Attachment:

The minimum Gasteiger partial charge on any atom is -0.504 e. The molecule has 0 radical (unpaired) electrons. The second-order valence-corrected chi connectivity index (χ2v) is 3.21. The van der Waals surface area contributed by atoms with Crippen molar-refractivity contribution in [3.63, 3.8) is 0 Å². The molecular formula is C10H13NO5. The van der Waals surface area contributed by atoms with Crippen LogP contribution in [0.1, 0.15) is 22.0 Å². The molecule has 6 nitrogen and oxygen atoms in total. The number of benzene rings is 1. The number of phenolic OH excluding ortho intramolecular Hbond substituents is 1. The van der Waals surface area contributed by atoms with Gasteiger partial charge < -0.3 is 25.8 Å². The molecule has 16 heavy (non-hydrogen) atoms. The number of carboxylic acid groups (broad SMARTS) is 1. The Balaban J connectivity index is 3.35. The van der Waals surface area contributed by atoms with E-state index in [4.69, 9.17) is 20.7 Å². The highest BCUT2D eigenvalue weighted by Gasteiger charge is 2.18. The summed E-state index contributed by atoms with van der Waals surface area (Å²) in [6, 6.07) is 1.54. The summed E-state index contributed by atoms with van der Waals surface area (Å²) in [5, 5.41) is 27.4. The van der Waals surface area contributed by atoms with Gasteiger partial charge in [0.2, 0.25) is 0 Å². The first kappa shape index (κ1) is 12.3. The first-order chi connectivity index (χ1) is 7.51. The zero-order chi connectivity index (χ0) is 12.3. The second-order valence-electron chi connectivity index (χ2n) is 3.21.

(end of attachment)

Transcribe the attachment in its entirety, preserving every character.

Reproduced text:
The minimum Gasteiger partial charge on any atom is -0.504 e. The molecule has 0 radical (unpaired) electrons. The second-order valence-corrected chi connectivity index (χ2v) is 3.21. The van der Waals surface area contributed by atoms with Crippen molar-refractivity contribution in [3.63, 3.8) is 0 Å². The molecular formula is C10H13NO5. The van der Waals surface area contributed by atoms with Crippen LogP contribution in [0.1, 0.15) is 22.0 Å². The molecule has 6 nitrogen and oxygen atoms in total. The number of benzene rings is 1. The number of phenolic OH excluding ortho intramolecular Hbond substituents is 1. The van der Waals surface area contributed by atoms with Gasteiger partial charge < -0.3 is 25.8 Å². The molecule has 16 heavy (non-hydrogen) atoms. The number of carboxylic acid groups (broad SMARTS) is 1. The Balaban J connectivity index is 3.35. The van der Waals surface area contributed by atoms with E-state index in [4.69, 9.17) is 20.7 Å². The highest BCUT2D eigenvalue weighted by Gasteiger charge is 2.18. The summed E-state index contributed by atoms with van der Waals surface area (Å²) in [6, 6.07) is 1.54. The summed E-state index contributed by atoms with van der Waals surface area (Å²) in [5, 5.41) is 27.4. The van der Waals surface area contributed by atoms with Gasteiger partial charge in [0.2, 0.25) is 0 Å². The first kappa shape index (κ1) is 12.3. The first-order chi connectivity index (χ1) is 7.51. The zero-order chi connectivity index (χ0) is 12.3. The second-order valence-electron chi connectivity index (χ2n) is 3.21.